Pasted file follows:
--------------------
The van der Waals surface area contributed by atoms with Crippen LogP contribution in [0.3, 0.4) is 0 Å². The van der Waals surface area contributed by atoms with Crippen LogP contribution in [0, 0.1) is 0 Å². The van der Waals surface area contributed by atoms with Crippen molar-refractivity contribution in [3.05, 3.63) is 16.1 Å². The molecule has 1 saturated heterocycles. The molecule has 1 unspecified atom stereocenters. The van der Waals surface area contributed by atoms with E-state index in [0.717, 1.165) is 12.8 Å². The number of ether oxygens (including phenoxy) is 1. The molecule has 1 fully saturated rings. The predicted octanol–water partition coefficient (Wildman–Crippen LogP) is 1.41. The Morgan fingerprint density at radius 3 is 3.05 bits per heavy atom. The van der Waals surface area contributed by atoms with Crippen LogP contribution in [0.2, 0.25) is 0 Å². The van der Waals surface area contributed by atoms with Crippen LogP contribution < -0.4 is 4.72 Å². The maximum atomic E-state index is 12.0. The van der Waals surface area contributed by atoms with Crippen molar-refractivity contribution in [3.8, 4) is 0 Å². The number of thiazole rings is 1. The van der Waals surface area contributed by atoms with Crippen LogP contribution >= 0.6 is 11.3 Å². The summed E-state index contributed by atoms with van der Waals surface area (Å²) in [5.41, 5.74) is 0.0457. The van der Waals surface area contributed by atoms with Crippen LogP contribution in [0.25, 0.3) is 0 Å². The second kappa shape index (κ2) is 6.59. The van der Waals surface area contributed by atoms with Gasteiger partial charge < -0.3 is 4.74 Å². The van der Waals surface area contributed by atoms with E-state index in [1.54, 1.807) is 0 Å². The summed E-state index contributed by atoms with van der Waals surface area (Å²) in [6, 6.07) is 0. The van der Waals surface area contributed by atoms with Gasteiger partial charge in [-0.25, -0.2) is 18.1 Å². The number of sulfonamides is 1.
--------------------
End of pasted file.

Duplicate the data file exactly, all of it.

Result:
The van der Waals surface area contributed by atoms with Crippen LogP contribution in [0.3, 0.4) is 0 Å². The van der Waals surface area contributed by atoms with Crippen LogP contribution in [0, 0.1) is 0 Å². The van der Waals surface area contributed by atoms with Crippen molar-refractivity contribution in [3.05, 3.63) is 16.1 Å². The molecule has 1 saturated heterocycles. The molecule has 1 unspecified atom stereocenters. The van der Waals surface area contributed by atoms with E-state index in [0.717, 1.165) is 12.8 Å². The number of ether oxygens (including phenoxy) is 1. The molecule has 1 fully saturated rings. The predicted octanol–water partition coefficient (Wildman–Crippen LogP) is 1.41. The Morgan fingerprint density at radius 3 is 3.05 bits per heavy atom. The van der Waals surface area contributed by atoms with Crippen LogP contribution in [0.2, 0.25) is 0 Å². The van der Waals surface area contributed by atoms with Crippen LogP contribution < -0.4 is 4.72 Å². The maximum atomic E-state index is 12.0. The van der Waals surface area contributed by atoms with Crippen molar-refractivity contribution in [3.8, 4) is 0 Å². The number of thiazole rings is 1. The van der Waals surface area contributed by atoms with Crippen LogP contribution >= 0.6 is 11.3 Å². The summed E-state index contributed by atoms with van der Waals surface area (Å²) in [5.41, 5.74) is 0.0457. The van der Waals surface area contributed by atoms with Crippen LogP contribution in [0.25, 0.3) is 0 Å². The second kappa shape index (κ2) is 6.59. The van der Waals surface area contributed by atoms with Gasteiger partial charge < -0.3 is 4.74 Å². The van der Waals surface area contributed by atoms with E-state index in [1.54, 1.807) is 0 Å². The summed E-state index contributed by atoms with van der Waals surface area (Å²) in [6, 6.07) is 0. The van der Waals surface area contributed by atoms with Gasteiger partial charge in [-0.25, -0.2) is 18.1 Å². The number of sulfonamides is 1.